Article  PubMed  PubMed Central  Google Scholar 

  20. Adhikari B, Pell C, Phommasone K, Soundala X, Kommarasy P, Pongvongsa T, et al. Elements of effective community engagement: lessons from a targeted malaria elimination study in Lao PDR (Laos). Glob Health Action. 2017;10(1):1366136.

    Article  PubMed  PubMed Central  Google Scholar 

  21. Pinto RM, Park S, Miles R, Ong PN. Community engagement in dissemination and implementation models: a narrative review. Implement Res Pract. 2021;2:2633489520985305.

    PubMed  PubMed Central  Google Scholar 

  22. Assan A, Takian A, Aikins M, Akbarisari A. Universal health coverage necessitates a system approach: an analysis of Community-based Health Planning and Services (CHPS) initiative in Ghana. Global Health. 2018;14(1):1–10.

    Google Scholar 

  23. Poland B. Health promotion in Canada: perspectives & future prospects. Rev Bras em Promoção da Saúde. 2007;20(1):3–11.

    Article  Google Scholar 

  24. Poland B, Krupa G, McCall D. Settings for health promotion: an analytic framework to guide intervention design and implementation. Health Promot Pract. 2009;10(4):505–16.

    Article  PubMed  Google Scholar 

  25. Masaninga F, Mukumbuta N, Ndhlovu K, Hamainza B, Wamulume P, Chanda E, et al. Insecticide-treated nets mass distribution campaign: benefits and lessons in Zambia. Malar J. 2018;17:1–12.

    Article  Google Scholar 

  26. Aung PL, Pumpaibool T, Soe TN, Burgess J, Menezes LJ, Kyaw MP, et al. Health education through mass media announcements by loudspeakers about malaria care: prevention and practice among people living in a malaria endemic area of northern Myanmar. Malar J. 2019;18:1–11.

    Article  Google Scholar 

  27. Wakefield MA, Loken B, Hornik RC. Use of mass media campaigns to change health behaviour. Lancet. 2010;376(9748):1261–71.

    Article  PubMed  PubMed Central  Google Scholar 

  28. Dako-Gyeke P, Hornuvo R, Glozah FN, Asampong E, Tabong PT-N, Nwameme A, et al. Pilot implementation of community health advocacy teams to improve the effectiveness of long-lasting insecticide net distribution through both campaigns and continuous channels in Ghana: a qualitative study of opportunities and barriers to implementation. Front Public Heal. 2023;11:1133151.

    Article  Google Scholar 

Download references

Acknowledgements

We would like to thank all stakeholders: members and staff from the Ghana Health Service (GHS) and the National Malaria Elimination Programme (NMEP), the Volta and Eastern Regional Directors of Health Services, the District Health Directors of Ho West; Ho; Agortime Ziope; Birim South; Achiase and Abuakwa North districts, CHAT members, as well as community members who committed time to share experiences and provide data for this study. We are also grateful to the field staff for their meticulous work during data collection. Finally, we thank the HCE team for their constructive review and useful comments that strengthened the manuscript.

Funding

This work was supported, in whole or in part, by the Bill & Melinda Gates Foundation (Grant Number INV‐01076 to the Task Force for Global Health’s Health Campaign Effectiveness Program). Under the grant conditions of the Foundation, a Creative Commons Attribution 4.0 Generic License has already been assigned to the Author Accepted Manuscript version that might arise from this submission.

Author information

Authors and Affiliations

Authors

Contributions

PDG and EA led in the design of the study and writing of this manuscript. PDG performed the analysis and wrote initial draft of the paper. PDG, EA, FNG, RH, PNT, AN, BO, NYP, GMC, and PBA participated in data collection, and writing various sections of the paper. DG reviewed the manuscript. All authors approved of the final paper.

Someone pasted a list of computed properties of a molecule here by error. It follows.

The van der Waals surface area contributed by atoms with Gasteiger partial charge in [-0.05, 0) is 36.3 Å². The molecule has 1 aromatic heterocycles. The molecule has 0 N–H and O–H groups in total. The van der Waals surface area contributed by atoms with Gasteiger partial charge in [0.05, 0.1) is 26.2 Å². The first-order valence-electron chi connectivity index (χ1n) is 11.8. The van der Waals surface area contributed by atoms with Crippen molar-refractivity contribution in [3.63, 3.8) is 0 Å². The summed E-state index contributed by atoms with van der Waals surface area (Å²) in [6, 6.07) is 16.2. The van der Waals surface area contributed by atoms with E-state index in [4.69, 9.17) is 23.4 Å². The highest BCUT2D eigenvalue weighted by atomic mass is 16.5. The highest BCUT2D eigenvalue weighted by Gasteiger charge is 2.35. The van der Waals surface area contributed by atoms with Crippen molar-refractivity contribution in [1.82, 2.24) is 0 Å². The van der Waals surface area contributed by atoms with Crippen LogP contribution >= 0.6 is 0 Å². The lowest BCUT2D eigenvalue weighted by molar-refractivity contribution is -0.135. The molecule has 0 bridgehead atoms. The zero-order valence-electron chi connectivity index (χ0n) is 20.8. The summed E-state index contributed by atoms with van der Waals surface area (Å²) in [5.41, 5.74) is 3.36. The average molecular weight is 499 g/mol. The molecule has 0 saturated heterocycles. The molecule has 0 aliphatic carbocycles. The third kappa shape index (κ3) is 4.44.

Authors’ Information

Not applicable.

Corresponding author

Correspondence to Emmanuel Asampong.

Ethics declarations

Ethics approval and consent to participate

Ethical clearance was obtained from the Ghana Health Service Ethics Review Committee (GHS-ERC: 002/06/21). Also, all study participants provided written informed consent.

Consent for publication

Not applicable.

Competing interests

The authors declare no competing interests.

Additional information

Publisher’s Note

Springer Nature remains neutral with regard to jurisdictional claims in published maps and institutional affiliations.

Supplementary Information

Rights and permissions

Open Access This article is licensed under a Creative Commons Attribution 4.0 International License, which permits use, sharing, adaptation, distribution and reproduction in any medium or format, as long as you give appropriate credit to the original author(s) and the source, provide a link to the Creative Commons licence, and indicate if changes were made. The images or other third party material in this article are included in the article's Creative Commons licence, unless indicated otherwise in a credit line to the material. If material is not included in the article's Creative Commons licence and your intended use is not permitted by statutory regulation or exceeds the permitted use, you will need to obtain permission directly from the copyright holder. To view a copy of this licence, visit http://creativecommons.org/licenses/by/4.0/. The Creative Commons Public Domain Dedication waiver (http://creativecommons.org/publicdomain/zero/1.0/) applies to the data made available in this article, unless otherwise stated in a credit line to the data.

Reprints and permissions

About this article

Check for updates. Verify currency and authenticity via CrossMark

Cite this article

Dako-Gyeke, P., Asampong, E., Glozah, F.N. et al. Assessing LLIN distribution implementation using evidence-informed intervention core elements: a qualitative study in a resource-constrained setting. BMC Health Serv Res 24, 790 (2024). https://doi.org/10.1186/s12913-024-11223-5

Download citation

  • Received:

  • Accepted:

  • Published:

  • DOI: https://doi.org/10.1186/s12913-024-11223-5

Keywords